By way of an example of the common law courts’ ADR capabilities – in the ADGM Courts, parties may voluntarily refer their dispute to the Court-annexed mediation service prior to or after the commencement of proceedings, as well as by an order of the Court. The Court Registry will appoint a mediator within seven days of any referral; he or she is obliged by the relevant practice direction to facilitate discussions between parties, assist them in identifying underlying issues, clarify priorities and explore areas of compromise and generate options in an attempt to resolve the dispute. Further rules govern the Court’s assistance in the mediation, and the processes of hearings, settlement and costs.
Mediation is usually a voluntary process that does not require findings of fact by an umpire. An escalation in family business dispute resolution may take the parties to arbitration, if they agree. The benefits of arbitration are well known. They include flexibility over the pace of the process, a choice of arbitrator (allowing the choice of a technical subject matter expert rather than a law), a high degree of privacy, and the rendering of a binding award that is highly portable through the New York Convention, allowing enforcement in jurisdictions around the world where the award debtor has assets. All of these aspects may be beneficial to family businesses in dispute. The common law courts provide additional advantages. Firstly, the common law courts may also act as the legal or curial seat of an arbitration. The common law courts have a range of tools which can be deployed in support of arbitral proceedings, some of which the non-common law courts of the UAE and Qatar lack. These include remedies such as injunctive relief and substantial orders as to costs. Second, arbitrations can take place under either institutional or ad hoc rules, and the common law courts have experience of all forms of arbitration. Each of the common law jurisdictions has its own arbitral centres and rules (such as the LCIA in the DIFC) but parties are generally free to choose any rules they so wish, and that choice will be respected by the common law courts provided they accord with principles of natural justice.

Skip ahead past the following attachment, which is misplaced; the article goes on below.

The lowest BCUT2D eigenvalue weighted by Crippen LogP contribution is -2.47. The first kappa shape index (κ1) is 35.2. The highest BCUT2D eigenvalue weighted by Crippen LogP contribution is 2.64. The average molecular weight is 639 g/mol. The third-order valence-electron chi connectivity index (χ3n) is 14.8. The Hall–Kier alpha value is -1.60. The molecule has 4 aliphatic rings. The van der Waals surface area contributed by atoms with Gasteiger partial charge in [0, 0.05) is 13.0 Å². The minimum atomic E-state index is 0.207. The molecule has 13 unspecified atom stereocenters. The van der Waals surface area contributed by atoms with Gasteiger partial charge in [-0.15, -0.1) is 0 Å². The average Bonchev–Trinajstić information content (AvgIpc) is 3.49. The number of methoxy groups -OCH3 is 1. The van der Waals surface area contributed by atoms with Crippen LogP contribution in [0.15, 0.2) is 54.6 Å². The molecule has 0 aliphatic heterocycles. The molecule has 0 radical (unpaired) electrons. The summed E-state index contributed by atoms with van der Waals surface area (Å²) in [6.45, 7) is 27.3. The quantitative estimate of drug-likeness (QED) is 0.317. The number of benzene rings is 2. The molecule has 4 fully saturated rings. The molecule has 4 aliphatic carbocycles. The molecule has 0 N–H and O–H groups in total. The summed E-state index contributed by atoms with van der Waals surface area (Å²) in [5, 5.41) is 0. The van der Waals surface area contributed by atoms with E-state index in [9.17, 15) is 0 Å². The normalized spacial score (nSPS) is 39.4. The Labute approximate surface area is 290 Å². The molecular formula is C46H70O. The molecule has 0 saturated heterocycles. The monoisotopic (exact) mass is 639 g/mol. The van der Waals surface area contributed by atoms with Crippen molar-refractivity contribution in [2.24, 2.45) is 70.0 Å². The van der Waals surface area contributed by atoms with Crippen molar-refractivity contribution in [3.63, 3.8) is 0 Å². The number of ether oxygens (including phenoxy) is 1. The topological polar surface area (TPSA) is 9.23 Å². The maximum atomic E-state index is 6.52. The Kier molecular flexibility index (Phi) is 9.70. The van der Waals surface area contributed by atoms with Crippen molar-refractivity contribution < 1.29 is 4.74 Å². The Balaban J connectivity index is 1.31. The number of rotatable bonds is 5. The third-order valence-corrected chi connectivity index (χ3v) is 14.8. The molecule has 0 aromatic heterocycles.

In the context of almost every family business dispute, litigation remains the ‘nuclear option’. The compulsory nature of litigation may force a recalcitrant, unwilling or uncooperative family member to engage with the process, given the ultimate sanctions of costs orders, damning judgments and orders available to the public, and contempt of court applications that may lead to fines or even imprisonment. Litigation does not require the cooperation of the defendant or their good faith in proceedings. The process provides procedural certainty and fixed rules of evidence without any selection process for the judge (unlike arbitration and mediation). There is much less scope for challenging jurisdiction. However, litigation can be: inflexible; unnecessarily adversarial in a way that drives family members further apart without accounting for the non-legal side of the dispute, such as emotional relations between the parties; very costly (although unlike in the civil law courts, the common law courts allow the recovery of the bulk of a winning party’s incurred legal costs); and there is a greater right to appeal.
Lots of options are available to families in commercial disputes who wish to access the common law courts of the GCC. Family businesses and their professional advisors should consider accessing the DIFC, ADGM and QFC dispute resolution offerings now, before any disputes arise, so that exclusive jurisdictions can be selected and stepped, incremental dispute resolution clauses drafted and agreed. It is far easier to plan how to deal with potential disputes in advance, rather than deciding how to do so once a dispute has crystallised, when each party will use the choice of dispute resolution to its advantage and no agreement on process is guaranteed.
Al Tamimi & Company’s Litigation, International Litigation and Arbitration teams regularly advise on family business disputes. For further information, please contact Rita Jaballah (email@example.com), Peter Wood (firstname.lastname@example.org) or Peter Smith (email@example.com).